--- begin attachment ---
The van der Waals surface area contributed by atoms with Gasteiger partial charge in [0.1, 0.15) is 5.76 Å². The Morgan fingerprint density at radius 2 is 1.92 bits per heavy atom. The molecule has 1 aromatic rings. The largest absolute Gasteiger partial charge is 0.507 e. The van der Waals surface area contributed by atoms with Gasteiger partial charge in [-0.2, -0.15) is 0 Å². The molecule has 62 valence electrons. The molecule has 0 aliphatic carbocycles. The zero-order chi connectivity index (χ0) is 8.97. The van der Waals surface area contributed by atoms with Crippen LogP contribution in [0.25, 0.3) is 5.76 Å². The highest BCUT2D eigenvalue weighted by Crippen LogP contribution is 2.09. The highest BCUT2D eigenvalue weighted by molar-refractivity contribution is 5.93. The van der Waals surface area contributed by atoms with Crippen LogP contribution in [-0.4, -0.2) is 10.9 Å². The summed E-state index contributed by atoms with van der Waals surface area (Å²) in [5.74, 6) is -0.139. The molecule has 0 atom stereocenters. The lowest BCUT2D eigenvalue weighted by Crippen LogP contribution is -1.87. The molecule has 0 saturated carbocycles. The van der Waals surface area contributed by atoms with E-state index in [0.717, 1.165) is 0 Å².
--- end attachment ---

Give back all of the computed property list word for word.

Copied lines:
The van der Waals surface area contributed by atoms with Gasteiger partial charge in [0.1, 0.15) is 5.76 Å². The Morgan fingerprint density at radius 2 is 1.92 bits per heavy atom. The molecule has 1 aromatic rings. The largest absolute Gasteiger partial charge is 0.507 e. The van der Waals surface area contributed by atoms with Gasteiger partial charge in [-0.2, -0.15) is 0 Å². The molecule has 62 valence electrons. The molecule has 0 aliphatic carbocycles. The zero-order chi connectivity index (χ0) is 8.97. The van der Waals surface area contributed by atoms with Crippen LogP contribution in [0.25, 0.3) is 5.76 Å². The highest BCUT2D eigenvalue weighted by Crippen LogP contribution is 2.09. The highest BCUT2D eigenvalue weighted by molar-refractivity contribution is 5.93. The van der Waals surface area contributed by atoms with Crippen LogP contribution in [-0.4, -0.2) is 10.9 Å². The summed E-state index contributed by atoms with van der Waals surface area (Å²) in [5.74, 6) is -0.139. The molecule has 0 atom stereocenters. The lowest BCUT2D eigenvalue weighted by Crippen LogP contribution is -1.87. The molecule has 0 saturated carbocycles. The van der Waals surface area contributed by atoms with E-state index in [0.717, 1.165) is 0 Å².